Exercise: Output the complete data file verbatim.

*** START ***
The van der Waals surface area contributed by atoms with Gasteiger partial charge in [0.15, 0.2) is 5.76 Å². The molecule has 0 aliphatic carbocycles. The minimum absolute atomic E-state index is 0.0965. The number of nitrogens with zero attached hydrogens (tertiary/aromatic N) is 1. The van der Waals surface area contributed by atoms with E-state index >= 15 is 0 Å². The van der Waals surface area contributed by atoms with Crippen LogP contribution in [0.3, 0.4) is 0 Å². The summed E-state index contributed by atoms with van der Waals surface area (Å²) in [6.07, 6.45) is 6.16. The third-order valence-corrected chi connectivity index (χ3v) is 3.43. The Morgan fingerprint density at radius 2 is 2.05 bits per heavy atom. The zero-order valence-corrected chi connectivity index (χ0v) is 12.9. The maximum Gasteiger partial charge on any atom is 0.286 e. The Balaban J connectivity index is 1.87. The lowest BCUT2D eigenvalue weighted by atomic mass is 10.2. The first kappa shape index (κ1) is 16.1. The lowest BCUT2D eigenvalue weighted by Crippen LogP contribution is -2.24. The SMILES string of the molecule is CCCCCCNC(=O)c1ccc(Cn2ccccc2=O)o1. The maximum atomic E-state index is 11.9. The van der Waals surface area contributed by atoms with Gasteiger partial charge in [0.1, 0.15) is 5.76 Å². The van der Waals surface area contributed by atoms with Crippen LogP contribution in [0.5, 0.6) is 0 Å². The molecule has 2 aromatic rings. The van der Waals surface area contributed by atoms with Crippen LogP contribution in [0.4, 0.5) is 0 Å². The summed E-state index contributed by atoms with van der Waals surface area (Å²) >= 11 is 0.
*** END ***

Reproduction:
The van der Waals surface area contributed by atoms with Gasteiger partial charge in [0.15, 0.2) is 5.76 Å². The molecule has 0 aliphatic carbocycles. The minimum absolute atomic E-state index is 0.0965. The number of nitrogens with zero attached hydrogens (tertiary/aromatic N) is 1. The van der Waals surface area contributed by atoms with E-state index >= 15 is 0 Å². The van der Waals surface area contributed by atoms with Crippen LogP contribution in [0.3, 0.4) is 0 Å². The summed E-state index contributed by atoms with van der Waals surface area (Å²) in [6.07, 6.45) is 6.16. The third-order valence-corrected chi connectivity index (χ3v) is 3.43. The Morgan fingerprint density at radius 2 is 2.05 bits per heavy atom. The zero-order valence-corrected chi connectivity index (χ0v) is 12.9. The maximum Gasteiger partial charge on any atom is 0.286 e. The Balaban J connectivity index is 1.87. The lowest BCUT2D eigenvalue weighted by atomic mass is 10.2. The first kappa shape index (κ1) is 16.1. The lowest BCUT2D eigenvalue weighted by Crippen LogP contribution is -2.24. The SMILES string of the molecule is CCCCCCNC(=O)c1ccc(Cn2ccccc2=O)o1. The maximum atomic E-state index is 11.9. The van der Waals surface area contributed by atoms with Gasteiger partial charge in [0.1, 0.15) is 5.76 Å². The van der Waals surface area contributed by atoms with Crippen LogP contribution in [0.5, 0.6) is 0 Å². The molecule has 2 aromatic rings. The van der Waals surface area contributed by atoms with Crippen LogP contribution in [0.4, 0.5) is 0 Å². The summed E-state index contributed by atoms with van der Waals surface area (Å²) >= 11 is 0.